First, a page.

David Byrne, to promote his new book Bicycle Diaries, has been on a whirlwind tour of the United States, hitting many major metropolitan cities. In each panel discussion, he brings together a civic leader, an urban theorist, and a bicycle advocate. I had the pleasure to hear Michelle Mowery, Bicycle Coordinator for the Los Angeles Department of Transportation, Don Shoup, Professor of urban planning at UCLA (a "parking rock star"), and Jimmy Lizama of The Bicycle Kitchen as they joined David Byrne for a lively two hour discussion. Each speaker had fifteen minutes to give a presentation, then they all sat down for Q&A... that was supposed to last for 20 minutes, but ended up in the hour long territory.

David Byrne himself gave a really thoughtful speech - he talked a little bit about the freedom after he discovered cycling in an urban environment. He was living in Manhattan, and he found himself tired of relying on taxis or the train schedule. He found that when he rode his bike, he could easily hop from art gallery to a concert to a restaurant in much less time (and expense) than any other means of transportation. His presentation was particularly notable for the number of photos of different cities - both of urban spaces that worked with cycling (most notably in Europe and Asia) as well as places that weren't conducive for bicycles - including a snapshot of an Austin road.

Donald Shoup added a more academic tone to the discussion; his book, The High Cost of Free Parking, details the amount of money (and time) spent looking for curbside parking spots in urban locales. A biking enthusiast himself, he also introduced the idea of the Bicycle Boulevard as a cheap way to encourage biking within Los Angeles. I'm a neophyte when it comes to new urban planning ideas, so I was particularly fascinated by his engaging presentation. Honestly, it makes me want to take his class at UCLA!

The bureaucrat, Michelle Mowery, was the real star of the show, though. Articulate and passionate, she obviously loves her job... and the world of cycling. Every Monday, she rides from Long Beach to her downtown Los Angeles office via the LA River Bikeway. Her presentation was on the shorter side, but almost every single question in the Q&A section was addressed to her. And boy, was she able to answer them. She was one of the architects of the new Los Angeles Bike plan, and she was able to refer to specific chapter and page numbers that dealt with the complaints of the attendees. She said that the plan was incomplete, but her office was really working hard to gather more funding and more importantly, more awareness for the issues at hand. Mowery was also able to outline clear and feasible ways to practically implement almost every single suggestion from the biking community. I came away from the presentation extremely impressed that cycling had such an advocate in the city government.

The final presenter, Jimmy Lizama, offered a grassroots perspective on cycling in Los Angeles. I liked his presentation style; instead of using a traditional PowerPoint, he used a series of photographs to illustrate a story about his girlfriend's daily bike trip to the local elementary school with her son. Jimmy was able to illustrate both the joys and struggles of a typical Angeleno cyclist. And during the Q&A, he was able to offer more personal recollections to expand on theories presented by the other speakers.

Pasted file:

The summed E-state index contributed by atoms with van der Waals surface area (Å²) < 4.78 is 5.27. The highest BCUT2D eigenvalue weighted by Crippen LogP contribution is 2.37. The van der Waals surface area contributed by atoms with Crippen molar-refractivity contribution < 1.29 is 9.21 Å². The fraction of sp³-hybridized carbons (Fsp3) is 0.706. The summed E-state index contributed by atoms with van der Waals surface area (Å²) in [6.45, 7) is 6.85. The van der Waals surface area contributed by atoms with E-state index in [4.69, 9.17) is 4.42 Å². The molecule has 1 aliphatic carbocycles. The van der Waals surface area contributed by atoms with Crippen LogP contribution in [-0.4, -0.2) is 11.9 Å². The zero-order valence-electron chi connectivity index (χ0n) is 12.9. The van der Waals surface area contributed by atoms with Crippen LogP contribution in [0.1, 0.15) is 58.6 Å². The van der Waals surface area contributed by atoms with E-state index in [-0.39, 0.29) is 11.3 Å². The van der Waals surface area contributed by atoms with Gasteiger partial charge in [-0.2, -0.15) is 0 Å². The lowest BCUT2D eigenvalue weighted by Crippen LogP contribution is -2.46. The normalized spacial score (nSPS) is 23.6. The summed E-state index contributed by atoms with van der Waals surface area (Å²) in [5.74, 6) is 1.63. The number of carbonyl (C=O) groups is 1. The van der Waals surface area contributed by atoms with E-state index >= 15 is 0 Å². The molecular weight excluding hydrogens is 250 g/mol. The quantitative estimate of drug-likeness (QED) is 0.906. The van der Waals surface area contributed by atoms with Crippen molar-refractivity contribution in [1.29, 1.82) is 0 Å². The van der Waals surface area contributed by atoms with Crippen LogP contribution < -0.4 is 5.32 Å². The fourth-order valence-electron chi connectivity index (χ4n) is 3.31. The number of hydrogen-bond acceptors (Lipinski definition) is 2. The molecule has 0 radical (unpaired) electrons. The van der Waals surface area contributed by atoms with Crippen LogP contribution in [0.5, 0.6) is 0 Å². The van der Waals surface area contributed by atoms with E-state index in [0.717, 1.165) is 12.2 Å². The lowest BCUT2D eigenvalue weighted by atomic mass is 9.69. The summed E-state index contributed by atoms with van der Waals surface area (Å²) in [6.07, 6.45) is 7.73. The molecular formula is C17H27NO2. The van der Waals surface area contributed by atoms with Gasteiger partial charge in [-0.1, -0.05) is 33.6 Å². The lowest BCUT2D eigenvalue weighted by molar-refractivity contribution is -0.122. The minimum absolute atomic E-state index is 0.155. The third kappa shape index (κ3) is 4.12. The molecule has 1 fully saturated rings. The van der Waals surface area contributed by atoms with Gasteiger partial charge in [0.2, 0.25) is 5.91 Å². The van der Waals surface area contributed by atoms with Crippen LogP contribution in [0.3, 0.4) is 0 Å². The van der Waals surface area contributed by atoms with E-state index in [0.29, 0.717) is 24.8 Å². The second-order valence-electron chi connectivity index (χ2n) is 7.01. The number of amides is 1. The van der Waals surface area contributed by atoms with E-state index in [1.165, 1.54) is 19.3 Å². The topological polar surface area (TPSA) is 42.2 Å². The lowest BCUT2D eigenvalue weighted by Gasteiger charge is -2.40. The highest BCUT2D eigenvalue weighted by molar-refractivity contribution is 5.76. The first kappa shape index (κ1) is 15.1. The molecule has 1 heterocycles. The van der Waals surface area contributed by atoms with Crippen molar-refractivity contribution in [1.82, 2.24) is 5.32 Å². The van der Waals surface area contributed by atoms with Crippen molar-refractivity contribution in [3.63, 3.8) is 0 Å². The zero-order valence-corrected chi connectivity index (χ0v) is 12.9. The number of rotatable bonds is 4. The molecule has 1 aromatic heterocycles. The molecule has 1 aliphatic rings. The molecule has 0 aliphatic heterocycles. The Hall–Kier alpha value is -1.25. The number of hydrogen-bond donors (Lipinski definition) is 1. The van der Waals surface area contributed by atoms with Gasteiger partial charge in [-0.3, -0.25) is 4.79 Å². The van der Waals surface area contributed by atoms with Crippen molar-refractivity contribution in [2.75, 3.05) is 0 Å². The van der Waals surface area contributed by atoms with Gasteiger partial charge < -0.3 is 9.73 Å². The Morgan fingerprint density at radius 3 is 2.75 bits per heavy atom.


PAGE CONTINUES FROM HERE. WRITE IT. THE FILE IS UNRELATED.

I love the idea of using books as the basis for lectures such as these. Honestly, I have no real connection to the biking community here. I haven't owned a bicycle since my father sold mine in a garage sale during my high school years. But I really enjoyed the community that the library brought together through this book-based discussion. I've added a couple of items to my growing to-read pile, plus I gained some insight into my neighborhood. Sometimes, reading can seem like an insular activity, but events like these can be found at local libraries all over the country... and they're worth the trek. Or the bike ride.




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Giveaway!

To celebrate being a part of the Cybils AND to celebrate the forthcoming release of the third volume, Front and Center, in the aforementioned Dairy Queen series, I'm having a giveaway.

As I made clear, I loved, loved, loved the audio version of this book. It was well done, with an authentic voice for D.J.

So guess what?

I'm giving away the audio book for The Dairy Queen.

The rules are simple:
1. Comment to enter with your email address.
2. You can have ONE addition entry by promoting this contest -- I don't care how you promote it, whether via blog, sidebar, or twitter. Just leave the address of where you promoted it in your comment. You need to make this a separate comment.

So, simple: you may have up to two comments on this one.

Front and Center is in stores October 19, so this contest runs through then.




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Friday, October 2, 2009

Exciting News!

I am very excited to announce that I will be serving as a judge for this year's Cybil awards for YA Fiction.
If you haven't put in your vote on books that should be considered, please do. Anything published this year in any of the categories is fair game.

As for me? My job officially begins in January, but expect many more ya-focused reviews in the next few months. There's been so much gold out there this year it'll be hard to choose favorites! And go to the Cybils website and check out the other fantastic bloggers voting in this and other categories.